Finally, after weeks of waiting we are starting to pull in a harvest. The beans have come on, about 6 weeks late, and we are getting more and more each day. I’m beginning to believe that I might have food to store for the winter!
Today I canned my first batch of beans, a modest 6 quarts out of the 50 or 60 I hope to do this fall, it’s a small start, but a start.
While 2013 was the year of the beans, it will also be known as the year of the big tomato failure.
Temperatures were just too hot this year, we went from mild and cool spring weather to record breaking heat in a matter of a week. We missed out on the few weeks of temperatures needed to set tomato fruit, therefore the harvest was very slim. Around the end of the season things picked up a bit, but not in the quantities we needed for storage through the winter.
Sadly I had to buy boxes of tomatoes, maybe next year will be better.
(Lou searching for a ripe tomato or two)
Lou was our faithful tomato grower this year, even though it wasn’t the bumper crop we were hoping for she was still very diligent in caring for her tomatoes and when canning time came around she was right there doing her duty.
Seventy quarts later we have our tomatoes for the year. I just can pain stewed tomatoes so I can go quickly, and any other tomato products that are needed throughout the year can be make from them.
Sassy was our pickle girl this year.
This spring she carefully planted the pickle patch.
Through the summer she weeded it carefully.
She took note of the first blossoms and waited anxiously for the first baby fruits to appear.
Then as they started to ripen she picked and picked and picked.
Every few days when she had picked enough cucumbers she diligently scrubbed each one, divided up the dill, boiled the brine and made pickles.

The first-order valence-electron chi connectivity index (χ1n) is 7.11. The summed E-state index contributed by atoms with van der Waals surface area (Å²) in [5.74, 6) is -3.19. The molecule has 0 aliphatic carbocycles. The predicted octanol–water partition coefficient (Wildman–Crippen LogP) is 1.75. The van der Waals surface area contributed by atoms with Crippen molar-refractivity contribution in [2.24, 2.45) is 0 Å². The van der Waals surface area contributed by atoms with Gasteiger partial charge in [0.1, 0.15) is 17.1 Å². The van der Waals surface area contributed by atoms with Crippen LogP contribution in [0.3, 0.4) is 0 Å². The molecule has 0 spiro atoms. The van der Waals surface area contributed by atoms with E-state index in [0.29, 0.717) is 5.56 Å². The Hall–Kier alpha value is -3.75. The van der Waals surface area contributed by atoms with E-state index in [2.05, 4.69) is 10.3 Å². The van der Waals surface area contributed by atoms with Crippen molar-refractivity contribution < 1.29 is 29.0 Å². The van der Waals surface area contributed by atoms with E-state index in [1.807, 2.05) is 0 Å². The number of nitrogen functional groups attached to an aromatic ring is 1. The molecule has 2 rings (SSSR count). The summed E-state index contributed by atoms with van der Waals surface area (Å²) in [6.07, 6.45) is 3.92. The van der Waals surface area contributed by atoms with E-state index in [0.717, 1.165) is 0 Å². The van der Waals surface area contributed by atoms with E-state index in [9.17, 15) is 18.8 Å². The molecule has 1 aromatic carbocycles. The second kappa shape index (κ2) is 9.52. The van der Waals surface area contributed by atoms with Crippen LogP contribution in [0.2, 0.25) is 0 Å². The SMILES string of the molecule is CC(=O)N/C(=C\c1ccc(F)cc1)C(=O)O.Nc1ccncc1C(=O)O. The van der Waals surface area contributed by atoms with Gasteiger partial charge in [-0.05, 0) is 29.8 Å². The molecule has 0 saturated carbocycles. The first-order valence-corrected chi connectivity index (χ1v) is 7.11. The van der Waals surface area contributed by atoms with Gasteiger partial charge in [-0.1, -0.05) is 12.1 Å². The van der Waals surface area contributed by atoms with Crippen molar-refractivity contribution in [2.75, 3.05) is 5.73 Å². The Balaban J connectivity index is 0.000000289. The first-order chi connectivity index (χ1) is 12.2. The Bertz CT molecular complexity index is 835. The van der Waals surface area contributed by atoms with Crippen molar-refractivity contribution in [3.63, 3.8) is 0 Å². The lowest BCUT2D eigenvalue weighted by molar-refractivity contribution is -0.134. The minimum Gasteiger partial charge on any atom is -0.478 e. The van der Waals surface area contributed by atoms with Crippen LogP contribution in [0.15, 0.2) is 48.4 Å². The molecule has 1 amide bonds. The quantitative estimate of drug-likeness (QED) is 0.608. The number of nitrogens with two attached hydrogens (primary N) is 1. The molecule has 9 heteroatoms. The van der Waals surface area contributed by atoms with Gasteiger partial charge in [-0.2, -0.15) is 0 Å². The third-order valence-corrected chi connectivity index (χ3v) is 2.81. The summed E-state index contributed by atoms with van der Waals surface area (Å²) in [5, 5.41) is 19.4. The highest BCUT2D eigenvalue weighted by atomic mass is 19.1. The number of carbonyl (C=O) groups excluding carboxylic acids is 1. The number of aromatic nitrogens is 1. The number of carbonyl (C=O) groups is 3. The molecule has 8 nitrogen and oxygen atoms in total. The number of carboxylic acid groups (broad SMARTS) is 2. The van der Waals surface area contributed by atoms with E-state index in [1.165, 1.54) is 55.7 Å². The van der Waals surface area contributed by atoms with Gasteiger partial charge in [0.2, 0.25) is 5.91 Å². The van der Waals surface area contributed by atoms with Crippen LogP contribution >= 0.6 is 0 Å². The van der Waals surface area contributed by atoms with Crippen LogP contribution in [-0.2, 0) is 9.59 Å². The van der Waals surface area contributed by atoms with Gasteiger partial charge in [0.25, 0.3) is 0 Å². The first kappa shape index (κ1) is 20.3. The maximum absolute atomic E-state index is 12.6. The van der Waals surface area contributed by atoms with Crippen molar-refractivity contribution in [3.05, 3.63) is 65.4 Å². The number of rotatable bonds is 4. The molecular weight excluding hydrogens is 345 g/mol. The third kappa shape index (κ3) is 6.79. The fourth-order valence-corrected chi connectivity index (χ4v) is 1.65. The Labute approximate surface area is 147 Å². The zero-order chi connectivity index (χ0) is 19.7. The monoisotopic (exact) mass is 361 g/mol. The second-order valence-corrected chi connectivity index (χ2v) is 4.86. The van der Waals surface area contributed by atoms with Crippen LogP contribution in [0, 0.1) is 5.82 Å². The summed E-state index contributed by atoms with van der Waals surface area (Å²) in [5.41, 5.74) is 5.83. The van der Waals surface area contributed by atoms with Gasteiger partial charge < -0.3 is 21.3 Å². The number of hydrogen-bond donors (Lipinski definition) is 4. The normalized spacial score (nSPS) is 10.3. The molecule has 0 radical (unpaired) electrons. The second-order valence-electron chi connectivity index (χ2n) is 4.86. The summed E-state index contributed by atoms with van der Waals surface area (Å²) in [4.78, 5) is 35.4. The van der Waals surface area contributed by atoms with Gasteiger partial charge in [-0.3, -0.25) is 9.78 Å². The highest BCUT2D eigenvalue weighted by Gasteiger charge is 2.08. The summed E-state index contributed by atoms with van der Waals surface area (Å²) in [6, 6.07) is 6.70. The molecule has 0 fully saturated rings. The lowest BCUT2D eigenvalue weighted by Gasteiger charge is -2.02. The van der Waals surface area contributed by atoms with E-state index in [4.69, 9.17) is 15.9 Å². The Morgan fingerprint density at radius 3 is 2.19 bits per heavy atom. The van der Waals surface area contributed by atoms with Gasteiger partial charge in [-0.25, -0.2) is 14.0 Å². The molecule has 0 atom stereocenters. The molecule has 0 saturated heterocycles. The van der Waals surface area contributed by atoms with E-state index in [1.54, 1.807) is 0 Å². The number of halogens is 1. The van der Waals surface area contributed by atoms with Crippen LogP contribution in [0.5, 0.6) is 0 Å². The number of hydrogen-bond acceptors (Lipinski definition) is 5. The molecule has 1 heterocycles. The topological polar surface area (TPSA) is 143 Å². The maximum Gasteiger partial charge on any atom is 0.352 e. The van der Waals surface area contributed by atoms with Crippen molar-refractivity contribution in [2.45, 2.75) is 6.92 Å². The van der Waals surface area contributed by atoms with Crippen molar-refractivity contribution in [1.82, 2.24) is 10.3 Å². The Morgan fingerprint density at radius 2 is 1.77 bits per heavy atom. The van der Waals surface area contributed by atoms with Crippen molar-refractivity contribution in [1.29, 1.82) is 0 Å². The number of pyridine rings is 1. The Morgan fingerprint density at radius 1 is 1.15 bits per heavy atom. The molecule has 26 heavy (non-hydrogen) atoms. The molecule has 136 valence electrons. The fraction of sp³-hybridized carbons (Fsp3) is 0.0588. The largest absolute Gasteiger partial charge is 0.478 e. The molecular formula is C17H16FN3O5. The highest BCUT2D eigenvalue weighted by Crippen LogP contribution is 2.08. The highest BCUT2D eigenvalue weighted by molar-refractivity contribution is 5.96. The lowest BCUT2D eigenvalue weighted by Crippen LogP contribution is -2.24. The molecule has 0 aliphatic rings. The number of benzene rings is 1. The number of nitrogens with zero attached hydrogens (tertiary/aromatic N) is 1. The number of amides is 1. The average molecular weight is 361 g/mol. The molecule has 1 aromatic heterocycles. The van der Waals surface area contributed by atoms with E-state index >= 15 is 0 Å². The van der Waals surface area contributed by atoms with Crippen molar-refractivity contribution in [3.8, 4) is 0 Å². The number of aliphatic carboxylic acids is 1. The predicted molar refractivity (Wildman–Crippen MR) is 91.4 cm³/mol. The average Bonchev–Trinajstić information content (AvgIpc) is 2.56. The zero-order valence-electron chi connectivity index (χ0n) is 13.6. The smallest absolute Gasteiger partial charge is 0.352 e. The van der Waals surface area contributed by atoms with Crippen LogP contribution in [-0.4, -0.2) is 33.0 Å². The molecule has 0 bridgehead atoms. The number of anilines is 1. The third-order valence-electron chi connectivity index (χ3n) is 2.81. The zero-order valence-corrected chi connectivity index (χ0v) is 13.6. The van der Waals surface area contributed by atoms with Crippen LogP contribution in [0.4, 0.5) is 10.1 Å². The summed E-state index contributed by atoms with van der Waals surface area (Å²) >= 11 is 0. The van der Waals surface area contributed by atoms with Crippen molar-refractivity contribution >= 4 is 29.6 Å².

Six weeks later we were able to sample the first batches,
and they were a huge success!
Thanks Sassy for growing us a pickle patch and helping to fill our larder!
Apples are one of my favorite fall fruits. I love everything about them, the colors, the flavors, the many varieties. I especially love that every part of the apple can be used in one form or another and lends itself very well to home preserving.
This year we were able to pick many, many bushels of apples from our neighbors orchard. Unfortunately for me, apple harvest was right around the time we lost our Little Angel, so I wasn’t able to do as much as I wanted. However, Dadzoo came to the rescue and while I watched he canned and cut and dried and buttered and froze all our apples. I’ve been so blessed in marriage.
We did sliced apples in a spiced syrup, dried apples, apple butter and apple pie filling. Had I been able I would have added apple jelly and apple vinegar, but it just wasn’t to be this year. Right now we have four little apple trees that were planted this summer on the farm, we plan on adding a couple more and someday we won’t have to buy our apples but will have big apple picking parties from our very own trees!
A farm girls dream.
My garden, this year, has been a sad little shadow of my past gardens. The combination of a late, cold, wet spring and me being great with child for the first half of the summer, and nursing a hungry little monkey for the second half has made for a very late, very neglected, very low producing garden.
One item that has done very well, which it should since it is pretty much a no-brainer in gardening circles, are my green beans. I planted a lot this year hoping that I would have enough to can, which I did. And, as luck would have it, the all decided to ripen just as Baby Girl was born and when we came home there were pounds of beans that needed picking. And as luck would have it, I have a whole bunch of little fingers that are really good at picking beans, and snapping them.
The great thing about canning beans, is that they need little preparation, they aren’t like jellies and jams, they aren’t like tomatoes that need peeling either. The only thing that needs to be done to the beans to get them ready for canning is a good washing, and snapping them to the size desired. I then raw packed them in pint sized jars, added a half teaspoon sea salt, and hot water. I then processed them for 20 minutes at 12 pounds pressure (the pounds of pressure needed is determined by altitude). Simple and easy.
I was able to can 24 pints, and the bean bushing are still producing like crazy, there will be many jars of beans on the shelves at our house to feed us all winter long!